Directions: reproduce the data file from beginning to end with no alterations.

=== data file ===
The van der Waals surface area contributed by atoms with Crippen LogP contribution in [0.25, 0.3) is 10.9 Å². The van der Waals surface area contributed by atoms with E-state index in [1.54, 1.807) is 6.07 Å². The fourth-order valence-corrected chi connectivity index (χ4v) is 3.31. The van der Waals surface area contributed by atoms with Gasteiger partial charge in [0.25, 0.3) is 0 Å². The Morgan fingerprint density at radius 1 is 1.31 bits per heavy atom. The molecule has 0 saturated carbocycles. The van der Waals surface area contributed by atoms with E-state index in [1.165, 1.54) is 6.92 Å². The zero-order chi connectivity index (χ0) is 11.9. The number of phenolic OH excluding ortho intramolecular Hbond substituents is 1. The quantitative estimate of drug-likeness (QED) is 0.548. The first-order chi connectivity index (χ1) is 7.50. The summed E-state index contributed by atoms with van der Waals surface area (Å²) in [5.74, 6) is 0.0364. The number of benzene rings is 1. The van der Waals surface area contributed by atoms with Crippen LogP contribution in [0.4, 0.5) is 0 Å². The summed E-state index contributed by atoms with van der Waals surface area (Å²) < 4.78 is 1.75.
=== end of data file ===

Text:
The van der Waals surface area contributed by atoms with Crippen LogP contribution in [0.25, 0.3) is 10.9 Å². The van der Waals surface area contributed by atoms with E-state index in [1.54, 1.807) is 6.07 Å². The fourth-order valence-corrected chi connectivity index (χ4v) is 3.31. The van der Waals surface area contributed by atoms with Gasteiger partial charge in [0.25, 0.3) is 0 Å². The Morgan fingerprint density at radius 1 is 1.31 bits per heavy atom. The molecule has 0 saturated carbocycles. The van der Waals surface area contributed by atoms with E-state index in [1.165, 1.54) is 6.92 Å². The zero-order chi connectivity index (χ0) is 11.9. The number of phenolic OH excluding ortho intramolecular Hbond substituents is 1. The quantitative estimate of drug-likeness (QED) is 0.548. The first-order chi connectivity index (χ1) is 7.50. The summed E-state index contributed by atoms with van der Waals surface area (Å²) in [5.74, 6) is 0.0364. The number of benzene rings is 1. The van der Waals surface area contributed by atoms with Crippen LogP contribution in [0.4, 0.5) is 0 Å². The summed E-state index contributed by atoms with van der Waals surface area (Å²) < 4.78 is 1.75.